This article appeared in the Yancey (County, NC) Common Times Journal, November 14, 2007, p. 4.
created good-paying jobs
By Chuck Kelly
Two articles in the recent Times Journal demonstrate what’s gone wrong in the public debate about globalization.
“Last pair of jeans made as Taylor Togs closes operation” described how Levi Strauss has gradually left this country to go where labor costs are much lower and work standards are almost non-existent.
The second article, “Will there be jobs for your children?” correctly urged people to take advantage of the library in developing reading skills in their children. “If they can read they can succeed!”
Although this is an excellent recommendation for individuals, it’s not going to help the entire class of individuals who have seen their jobs exported to other countries. Workers in Third World countries can’t read as well as our American workers already can. Indeed, many of them are children, working in the same conditions we had in this country until 1938.
That’s when we passed the Fair Labor Standards Act, which prohibited children under 16 from working full-time, non-farm jobs. It also required time-and-a-half for overtime, and set the minimum wage at 29 cents/hour. That’s the same year that the 40 –hour workweek became an American standard, and marked the beginning of our affluent middle-class.
So, the reason foreign workers are getting our jobs isn’t because they are educated, it’s because their countries have the same barbaric values our country had before the enlightenment of Roosevelt’s New Deal. And our multinational corporations are only too willing to take advantage of the deplorable working conditions in other countries.
Apologists for America’s investors and corporate executives have convinced the public to support globalization by claiming that “education” will be the American workers salvation. Nonsense. China and India are becoming world-class educators and they have a lot more people. Not only that, as many have observed, “innovation follows manufacturing,” so future innovations are more likely to come from those countries than from our own.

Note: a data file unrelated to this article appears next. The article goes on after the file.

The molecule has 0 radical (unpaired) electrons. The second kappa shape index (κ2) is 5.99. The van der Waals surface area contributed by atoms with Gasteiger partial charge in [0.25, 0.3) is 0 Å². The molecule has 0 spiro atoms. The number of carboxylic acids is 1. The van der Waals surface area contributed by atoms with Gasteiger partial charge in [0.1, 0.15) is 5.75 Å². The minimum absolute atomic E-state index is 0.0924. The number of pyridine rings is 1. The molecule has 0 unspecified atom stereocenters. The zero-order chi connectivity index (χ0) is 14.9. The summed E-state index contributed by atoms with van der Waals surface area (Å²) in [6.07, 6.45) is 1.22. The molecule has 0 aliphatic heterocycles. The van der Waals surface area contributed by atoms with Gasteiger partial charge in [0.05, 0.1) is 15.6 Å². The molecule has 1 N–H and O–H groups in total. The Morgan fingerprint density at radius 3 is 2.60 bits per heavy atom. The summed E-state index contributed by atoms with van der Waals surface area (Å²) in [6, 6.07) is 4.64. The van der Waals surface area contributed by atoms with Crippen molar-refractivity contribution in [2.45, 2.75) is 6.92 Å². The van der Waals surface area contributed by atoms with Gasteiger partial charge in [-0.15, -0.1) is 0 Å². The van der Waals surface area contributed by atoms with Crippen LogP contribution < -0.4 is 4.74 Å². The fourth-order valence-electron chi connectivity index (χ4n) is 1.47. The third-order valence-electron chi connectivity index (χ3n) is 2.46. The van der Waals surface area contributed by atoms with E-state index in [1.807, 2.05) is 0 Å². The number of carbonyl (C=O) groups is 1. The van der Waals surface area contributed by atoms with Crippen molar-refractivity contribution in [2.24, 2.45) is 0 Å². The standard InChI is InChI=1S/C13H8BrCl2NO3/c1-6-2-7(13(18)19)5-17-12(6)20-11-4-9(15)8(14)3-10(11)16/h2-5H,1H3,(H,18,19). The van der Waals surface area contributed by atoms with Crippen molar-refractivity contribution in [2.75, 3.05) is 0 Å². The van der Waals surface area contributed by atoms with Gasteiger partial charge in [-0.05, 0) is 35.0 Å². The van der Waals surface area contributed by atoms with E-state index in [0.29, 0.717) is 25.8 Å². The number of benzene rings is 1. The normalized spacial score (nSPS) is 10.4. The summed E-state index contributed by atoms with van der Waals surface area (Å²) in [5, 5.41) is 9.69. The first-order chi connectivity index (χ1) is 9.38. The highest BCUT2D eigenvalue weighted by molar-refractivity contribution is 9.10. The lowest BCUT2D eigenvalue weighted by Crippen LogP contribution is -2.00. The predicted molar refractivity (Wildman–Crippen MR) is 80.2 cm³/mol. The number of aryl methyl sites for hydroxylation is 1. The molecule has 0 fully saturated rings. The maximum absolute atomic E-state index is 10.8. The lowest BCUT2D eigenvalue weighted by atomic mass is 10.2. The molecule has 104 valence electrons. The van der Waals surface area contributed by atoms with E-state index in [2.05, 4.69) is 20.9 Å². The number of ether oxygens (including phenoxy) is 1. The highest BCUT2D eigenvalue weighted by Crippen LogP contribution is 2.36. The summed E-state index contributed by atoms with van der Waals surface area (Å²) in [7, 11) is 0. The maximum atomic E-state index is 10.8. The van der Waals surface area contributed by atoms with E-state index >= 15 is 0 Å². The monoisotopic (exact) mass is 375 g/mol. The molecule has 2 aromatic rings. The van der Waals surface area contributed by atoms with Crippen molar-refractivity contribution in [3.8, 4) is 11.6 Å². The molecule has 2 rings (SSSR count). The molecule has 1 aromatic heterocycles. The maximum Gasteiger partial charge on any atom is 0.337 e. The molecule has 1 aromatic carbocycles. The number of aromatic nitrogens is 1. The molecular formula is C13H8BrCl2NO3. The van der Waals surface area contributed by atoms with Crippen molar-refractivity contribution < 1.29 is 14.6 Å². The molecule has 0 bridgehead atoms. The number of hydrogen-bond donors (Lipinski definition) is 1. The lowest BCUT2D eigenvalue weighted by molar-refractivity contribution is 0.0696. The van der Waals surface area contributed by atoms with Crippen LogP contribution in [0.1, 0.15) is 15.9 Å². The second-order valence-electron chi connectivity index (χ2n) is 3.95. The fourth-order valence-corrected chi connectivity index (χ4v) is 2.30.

The welfare of workers, as a class, has always been dependent upon government values and its resulting policies. And our U.S. government has now adopted the values of the Third World regarding workers, instead of demanding that the Third World adopt ours.
Of course, we can’t force other countries to adopt our values, but that doesn’t mean that we should give them our industries and our markets—unless we can find a way to compensate those Americans who are making all the sacrifices for “globalization.” So far, we have been unable to do so. Our middle class is shrinking dramatically, our rich are getting fabulously richer, and the poor are dropping out of sight.
It’s time for a New Deal.
Chuck Kelly is a retired management consultant living in Burnsville, and is author of “The Destructive Achiever, Power and Ethics in the American Corporation,” and “Class War in America.” He can be reached at email@example.com